Paul’s Floors is a Carpet Foundation member. ‘It gives people reassurance that they are covered in the event of anything going wrong. It gives that extra boost at times and can help with sales,’ says Claire.

The joy of being a retailer is ‘when you get a good feeling back, when you’ve helped them in the shop, done it at the right price, they are happy and tell everyone about it. That’s when you get a sense of pride,’ she says.

For Paul, it’s ‘having a bit of control over what get sold and specified and not just having to make other people’s choices work when really they shouldn’t be happening. We do offer a supply-only sale: those are the jobs we really like. We always say, if you have a fitter that

you use all the time – and some people do – the fitter has to do the measuring and we’ll gladly order a carpet or LVT. The initial bit of the transaction, where they come in and buy something, that’s the end of it not the start. We like that.’

‘We are honest with people if we don’t think a product will work. As well as not being in it for the money, we’re not in into for the mither when they come back!’ says Claire.

At the same time, letting customers down is not on the agenda either. ‘There was a click LVT range we got in that we sold a lot of but then we had a lot of comebacks on. We had a big stand and they made promises about how it could be fitted and areas that it could be fitted into. We had to fix a lot of floors. The rep came in and said they were rebranding the stand, but all they did was take off the sticker saying it didn’t expand,’ says Paul.

‘When things go wrong with LVT, 99% of the time it’s because the fitter used the product in slightly the wrong way. You get people who run training courses telling us that the products and adhesives are changing all the time and you need to keep on top of new methods. But nobody tells us it’s going to happen. It happens, we get problems, and then they tell us how to fix it.’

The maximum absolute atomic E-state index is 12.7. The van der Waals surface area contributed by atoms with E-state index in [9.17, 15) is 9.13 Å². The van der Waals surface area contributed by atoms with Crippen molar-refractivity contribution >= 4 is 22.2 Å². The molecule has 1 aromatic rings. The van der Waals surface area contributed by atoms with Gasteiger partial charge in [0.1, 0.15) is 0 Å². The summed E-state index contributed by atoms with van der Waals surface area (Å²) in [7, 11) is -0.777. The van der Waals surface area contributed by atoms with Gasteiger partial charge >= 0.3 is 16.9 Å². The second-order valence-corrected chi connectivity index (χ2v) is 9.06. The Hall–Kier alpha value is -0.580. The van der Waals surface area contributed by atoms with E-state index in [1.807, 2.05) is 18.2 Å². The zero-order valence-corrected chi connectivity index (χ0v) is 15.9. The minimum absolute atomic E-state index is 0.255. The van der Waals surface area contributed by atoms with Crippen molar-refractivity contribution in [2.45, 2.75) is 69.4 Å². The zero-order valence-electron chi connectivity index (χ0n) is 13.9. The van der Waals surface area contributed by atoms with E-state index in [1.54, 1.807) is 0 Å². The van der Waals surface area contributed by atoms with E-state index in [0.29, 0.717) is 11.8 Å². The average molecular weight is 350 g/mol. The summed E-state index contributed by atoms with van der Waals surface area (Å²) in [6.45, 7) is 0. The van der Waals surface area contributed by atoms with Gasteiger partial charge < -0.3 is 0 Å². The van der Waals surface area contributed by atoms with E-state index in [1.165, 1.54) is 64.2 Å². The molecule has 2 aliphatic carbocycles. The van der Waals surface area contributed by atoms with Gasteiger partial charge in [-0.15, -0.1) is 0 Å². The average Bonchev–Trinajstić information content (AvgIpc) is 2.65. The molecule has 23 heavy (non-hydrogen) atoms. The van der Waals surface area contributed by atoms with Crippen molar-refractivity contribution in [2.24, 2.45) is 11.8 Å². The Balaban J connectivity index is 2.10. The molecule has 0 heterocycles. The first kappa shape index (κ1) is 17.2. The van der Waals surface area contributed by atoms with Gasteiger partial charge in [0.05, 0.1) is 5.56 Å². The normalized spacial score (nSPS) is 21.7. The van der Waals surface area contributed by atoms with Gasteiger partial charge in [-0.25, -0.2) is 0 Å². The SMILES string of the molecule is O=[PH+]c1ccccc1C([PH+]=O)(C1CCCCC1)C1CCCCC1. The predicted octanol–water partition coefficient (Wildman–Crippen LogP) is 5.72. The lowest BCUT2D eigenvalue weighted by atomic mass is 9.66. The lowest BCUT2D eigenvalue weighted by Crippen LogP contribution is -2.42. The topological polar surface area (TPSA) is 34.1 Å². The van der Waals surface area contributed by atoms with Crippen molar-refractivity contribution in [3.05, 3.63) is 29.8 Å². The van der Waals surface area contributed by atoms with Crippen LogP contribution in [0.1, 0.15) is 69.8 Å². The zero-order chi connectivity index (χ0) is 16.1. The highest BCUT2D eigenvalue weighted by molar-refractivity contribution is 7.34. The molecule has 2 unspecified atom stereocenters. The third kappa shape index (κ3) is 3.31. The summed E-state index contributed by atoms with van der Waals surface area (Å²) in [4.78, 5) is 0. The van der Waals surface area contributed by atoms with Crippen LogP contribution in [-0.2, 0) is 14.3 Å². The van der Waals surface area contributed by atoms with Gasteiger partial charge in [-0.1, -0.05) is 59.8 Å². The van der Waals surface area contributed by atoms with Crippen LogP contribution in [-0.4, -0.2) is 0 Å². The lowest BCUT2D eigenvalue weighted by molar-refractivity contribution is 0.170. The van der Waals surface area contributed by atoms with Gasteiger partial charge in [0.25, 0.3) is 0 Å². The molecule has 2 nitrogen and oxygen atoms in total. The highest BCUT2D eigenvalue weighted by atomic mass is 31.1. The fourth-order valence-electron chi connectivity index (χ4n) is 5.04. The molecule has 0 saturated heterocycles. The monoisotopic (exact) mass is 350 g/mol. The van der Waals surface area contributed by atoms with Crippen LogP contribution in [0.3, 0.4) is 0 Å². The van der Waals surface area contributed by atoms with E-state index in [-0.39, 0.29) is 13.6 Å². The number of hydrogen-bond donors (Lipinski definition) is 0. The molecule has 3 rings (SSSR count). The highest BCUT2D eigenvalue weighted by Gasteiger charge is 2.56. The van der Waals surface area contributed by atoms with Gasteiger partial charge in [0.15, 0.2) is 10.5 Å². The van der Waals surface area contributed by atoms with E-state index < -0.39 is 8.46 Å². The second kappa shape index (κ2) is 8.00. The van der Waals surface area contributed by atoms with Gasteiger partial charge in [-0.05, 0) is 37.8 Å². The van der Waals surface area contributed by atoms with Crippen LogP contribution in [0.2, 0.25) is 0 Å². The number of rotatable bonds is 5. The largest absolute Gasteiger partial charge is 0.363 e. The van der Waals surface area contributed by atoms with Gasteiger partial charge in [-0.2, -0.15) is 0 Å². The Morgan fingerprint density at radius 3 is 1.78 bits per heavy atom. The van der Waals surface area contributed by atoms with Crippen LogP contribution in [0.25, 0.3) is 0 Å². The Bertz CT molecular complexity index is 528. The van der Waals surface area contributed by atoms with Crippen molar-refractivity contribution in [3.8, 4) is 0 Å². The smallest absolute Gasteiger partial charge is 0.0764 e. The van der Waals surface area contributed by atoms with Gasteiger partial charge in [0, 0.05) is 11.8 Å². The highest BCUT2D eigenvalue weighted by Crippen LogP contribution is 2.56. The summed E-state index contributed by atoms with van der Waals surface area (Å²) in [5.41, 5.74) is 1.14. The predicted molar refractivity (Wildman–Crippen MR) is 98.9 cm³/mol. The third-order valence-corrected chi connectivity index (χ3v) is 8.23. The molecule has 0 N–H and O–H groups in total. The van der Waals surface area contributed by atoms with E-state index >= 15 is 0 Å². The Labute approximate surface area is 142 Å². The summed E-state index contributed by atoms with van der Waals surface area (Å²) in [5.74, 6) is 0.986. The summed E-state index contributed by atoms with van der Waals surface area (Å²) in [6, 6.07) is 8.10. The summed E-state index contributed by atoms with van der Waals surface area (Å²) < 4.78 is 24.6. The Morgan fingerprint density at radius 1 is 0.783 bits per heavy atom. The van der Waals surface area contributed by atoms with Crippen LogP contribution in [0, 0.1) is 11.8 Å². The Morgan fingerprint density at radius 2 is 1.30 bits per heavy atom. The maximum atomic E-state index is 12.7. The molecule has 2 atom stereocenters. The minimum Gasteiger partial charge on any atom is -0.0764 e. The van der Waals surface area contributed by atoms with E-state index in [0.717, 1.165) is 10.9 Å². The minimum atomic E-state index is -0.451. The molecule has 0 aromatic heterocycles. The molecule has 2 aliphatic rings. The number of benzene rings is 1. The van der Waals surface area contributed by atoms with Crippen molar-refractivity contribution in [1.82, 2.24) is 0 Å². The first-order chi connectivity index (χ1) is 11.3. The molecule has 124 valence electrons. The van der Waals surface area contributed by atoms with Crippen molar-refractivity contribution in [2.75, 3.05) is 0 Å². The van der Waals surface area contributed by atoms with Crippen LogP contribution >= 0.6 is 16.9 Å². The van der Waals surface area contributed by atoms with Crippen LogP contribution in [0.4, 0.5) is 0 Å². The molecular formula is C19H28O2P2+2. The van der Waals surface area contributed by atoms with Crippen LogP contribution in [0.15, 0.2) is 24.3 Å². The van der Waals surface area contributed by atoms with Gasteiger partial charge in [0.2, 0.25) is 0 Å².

Claire is the main contact in the shop.

‘I’m better at dealing with customers in their own house,’ says Paul. ‘Once it gets to a short range of products and what will be suitable, I’m better at that. I tend to do measures and scan it into my phone and email it back, and a lot of the time the quotes are back to the customer within about an hour, depending on how busy Claire is.

‘We use MasterPiece software for planning, so I don’t do any planning on site, and then we move on to the next fitting. If it comes off, it comes off; if it doesn’t, it doesn’t. We worry about the jobs we get, not the ones we don’t. We’ve never “lost” a job as it was never ours.

‘We don’t cover a huge area, but we will travel for the right job. I’ll normally do 100 miles a week, working six days a week. I don’t go far.’

A room visualiser was recently added to the business’s website, and is already paying dividends, the couple say. Paul visited to measure a kitchen and the customer used the visualiser before visiting the store for 10 minutes and placing a £3,000 order.

‘We view similar retailers as the main competition. There are four or five in south Manchester that operate with very similar products, have similar showrooms and similar customer bases. But there is room for everybody. If a customer doesn’t come to us I’d rather they went to an independent retailer than a nationwide chain,’ says Paul.

As to plans for the future, ‘the idea of more than one shop fills me with dread, so we’ll keep doing what we are doing,’ says Claire.